One of the companies that supported the most the development of the Indian downstream sector has been Engineers India (EIL). According to AK Purwaha, its chairman and managing director, "today, to EIL's credit, there are 20 of 24 refineries in country 9 of which were grassroots refineries built by us and another grass root refinery at Bathinda is close to completion. In this sense, Engineers India is unique, being probably the only company in the design engineering and project management consultancy segment who have more than 50 large refinery projects to its name."
|Lalit Shingal, managing director, Enereff Engineers|
Other PSUs, not traditionally involved in the refining sector, have seen the opportunities available in the sector for growth. Applying its expertise in the fertilizer sector to the refining industry, Projects & Development India's (PDIL) main growth driver today is project management for various refining units, working both in India and abroad.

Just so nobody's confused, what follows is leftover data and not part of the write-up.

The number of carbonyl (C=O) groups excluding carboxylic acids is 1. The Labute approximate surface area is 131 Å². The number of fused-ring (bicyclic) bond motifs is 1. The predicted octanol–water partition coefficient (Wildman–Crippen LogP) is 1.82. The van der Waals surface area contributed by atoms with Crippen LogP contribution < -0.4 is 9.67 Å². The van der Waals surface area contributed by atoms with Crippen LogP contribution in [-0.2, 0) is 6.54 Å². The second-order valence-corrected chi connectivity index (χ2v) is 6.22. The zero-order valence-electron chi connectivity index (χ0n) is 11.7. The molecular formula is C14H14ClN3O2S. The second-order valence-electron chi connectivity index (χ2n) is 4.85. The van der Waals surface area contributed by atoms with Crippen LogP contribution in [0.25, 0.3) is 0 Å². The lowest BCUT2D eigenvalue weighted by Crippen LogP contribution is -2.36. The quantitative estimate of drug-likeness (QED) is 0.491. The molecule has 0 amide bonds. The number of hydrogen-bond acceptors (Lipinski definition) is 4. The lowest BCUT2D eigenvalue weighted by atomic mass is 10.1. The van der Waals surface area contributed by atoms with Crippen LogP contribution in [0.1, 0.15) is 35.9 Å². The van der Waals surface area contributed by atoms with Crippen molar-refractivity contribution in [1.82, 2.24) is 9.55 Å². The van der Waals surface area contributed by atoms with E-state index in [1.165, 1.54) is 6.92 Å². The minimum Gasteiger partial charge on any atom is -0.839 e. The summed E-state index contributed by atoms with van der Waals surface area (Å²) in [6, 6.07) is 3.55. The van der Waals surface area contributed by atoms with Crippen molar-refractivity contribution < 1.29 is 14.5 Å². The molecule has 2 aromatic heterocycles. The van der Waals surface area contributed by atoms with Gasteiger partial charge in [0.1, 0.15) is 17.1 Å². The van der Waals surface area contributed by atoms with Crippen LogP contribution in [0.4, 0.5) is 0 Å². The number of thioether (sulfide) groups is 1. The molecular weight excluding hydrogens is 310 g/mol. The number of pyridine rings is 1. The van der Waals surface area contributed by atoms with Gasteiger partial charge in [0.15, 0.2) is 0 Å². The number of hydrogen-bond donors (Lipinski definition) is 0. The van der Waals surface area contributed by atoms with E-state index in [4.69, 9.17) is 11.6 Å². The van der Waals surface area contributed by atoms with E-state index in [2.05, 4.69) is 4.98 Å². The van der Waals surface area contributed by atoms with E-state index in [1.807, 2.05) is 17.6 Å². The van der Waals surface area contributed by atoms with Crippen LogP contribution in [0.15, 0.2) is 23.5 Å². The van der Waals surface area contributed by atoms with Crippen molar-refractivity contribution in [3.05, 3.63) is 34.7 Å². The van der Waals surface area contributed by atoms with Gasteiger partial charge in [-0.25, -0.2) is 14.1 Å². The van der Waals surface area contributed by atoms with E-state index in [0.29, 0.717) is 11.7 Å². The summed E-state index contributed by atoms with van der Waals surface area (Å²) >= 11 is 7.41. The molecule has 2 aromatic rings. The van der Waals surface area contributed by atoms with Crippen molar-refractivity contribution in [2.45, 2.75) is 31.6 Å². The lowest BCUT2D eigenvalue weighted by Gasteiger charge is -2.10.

There are not just opportunities for public sector players to take advantage of the silent revolution happening in the Indian refining sector. Engineering consultancies such as Enereff Engineers were quick to take advantage of the newly liberalized market, but of course had to overcome the traditional boundaries facing any new service provider in the oil and gas industry; building up a track record and gaining the confidence of clients, in this case, the PSUs who already had existing facilities in the country. Enereff's managing director, Lalit Shingal, explains that "once one of the refineries of IOCL had accepted us, there was less resistance with the second unit of the same company: acceptance was a little smoother, faster, better, as they had seen our work."